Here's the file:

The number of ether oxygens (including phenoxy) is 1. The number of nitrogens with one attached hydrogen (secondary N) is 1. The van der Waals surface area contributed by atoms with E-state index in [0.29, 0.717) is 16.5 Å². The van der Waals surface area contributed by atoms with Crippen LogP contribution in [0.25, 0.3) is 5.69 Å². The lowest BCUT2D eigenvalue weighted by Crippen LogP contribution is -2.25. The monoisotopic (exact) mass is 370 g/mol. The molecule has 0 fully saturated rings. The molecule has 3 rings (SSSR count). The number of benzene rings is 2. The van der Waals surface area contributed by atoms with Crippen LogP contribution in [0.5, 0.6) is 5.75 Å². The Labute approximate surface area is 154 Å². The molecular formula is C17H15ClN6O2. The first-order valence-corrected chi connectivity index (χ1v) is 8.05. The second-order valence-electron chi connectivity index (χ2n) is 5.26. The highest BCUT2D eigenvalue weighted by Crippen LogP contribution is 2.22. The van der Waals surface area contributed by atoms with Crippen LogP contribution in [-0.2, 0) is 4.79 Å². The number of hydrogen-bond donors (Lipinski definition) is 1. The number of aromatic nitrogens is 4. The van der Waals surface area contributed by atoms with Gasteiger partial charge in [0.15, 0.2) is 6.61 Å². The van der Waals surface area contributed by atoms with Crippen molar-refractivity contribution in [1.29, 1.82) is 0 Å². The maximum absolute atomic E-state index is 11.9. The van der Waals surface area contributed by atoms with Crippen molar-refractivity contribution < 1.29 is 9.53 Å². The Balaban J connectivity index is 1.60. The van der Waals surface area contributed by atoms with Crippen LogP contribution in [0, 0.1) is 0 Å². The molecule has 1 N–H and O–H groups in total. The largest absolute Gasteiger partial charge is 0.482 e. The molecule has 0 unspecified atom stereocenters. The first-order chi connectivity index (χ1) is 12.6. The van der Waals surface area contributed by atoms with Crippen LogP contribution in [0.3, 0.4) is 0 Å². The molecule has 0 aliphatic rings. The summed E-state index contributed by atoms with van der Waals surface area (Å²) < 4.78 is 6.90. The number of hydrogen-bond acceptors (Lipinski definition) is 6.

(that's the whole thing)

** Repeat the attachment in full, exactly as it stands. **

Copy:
The number of ether oxygens (including phenoxy) is 1. The number of nitrogens with one attached hydrogen (secondary N) is 1. The van der Waals surface area contributed by atoms with E-state index in [0.29, 0.717) is 16.5 Å². The van der Waals surface area contributed by atoms with Crippen LogP contribution in [0.25, 0.3) is 5.69 Å². The lowest BCUT2D eigenvalue weighted by Crippen LogP contribution is -2.25. The monoisotopic (exact) mass is 370 g/mol. The molecule has 0 fully saturated rings. The molecule has 3 rings (SSSR count). The number of benzene rings is 2. The van der Waals surface area contributed by atoms with Crippen LogP contribution in [0.5, 0.6) is 5.75 Å². The Labute approximate surface area is 154 Å². The molecular formula is C17H15ClN6O2. The first-order valence-corrected chi connectivity index (χ1v) is 8.05. The second-order valence-electron chi connectivity index (χ2n) is 5.26. The highest BCUT2D eigenvalue weighted by Crippen LogP contribution is 2.22. The van der Waals surface area contributed by atoms with Crippen LogP contribution in [-0.2, 0) is 4.79 Å². The number of hydrogen-bond donors (Lipinski definition) is 1. The number of aromatic nitrogens is 4. The van der Waals surface area contributed by atoms with Gasteiger partial charge in [0.15, 0.2) is 6.61 Å². The van der Waals surface area contributed by atoms with Crippen molar-refractivity contribution in [1.29, 1.82) is 0 Å². The maximum absolute atomic E-state index is 11.9. The van der Waals surface area contributed by atoms with Crippen molar-refractivity contribution < 1.29 is 9.53 Å². The Balaban J connectivity index is 1.60. The van der Waals surface area contributed by atoms with Crippen LogP contribution in [0, 0.1) is 0 Å². The molecule has 1 N–H and O–H groups in total. The largest absolute Gasteiger partial charge is 0.482 e. The molecule has 0 unspecified atom stereocenters. The first-order chi connectivity index (χ1) is 12.6. The van der Waals surface area contributed by atoms with Crippen LogP contribution in [0.3, 0.4) is 0 Å². The molecule has 0 aliphatic rings. The summed E-state index contributed by atoms with van der Waals surface area (Å²) < 4.78 is 6.90. The number of hydrogen-bond acceptors (Lipinski definition) is 6.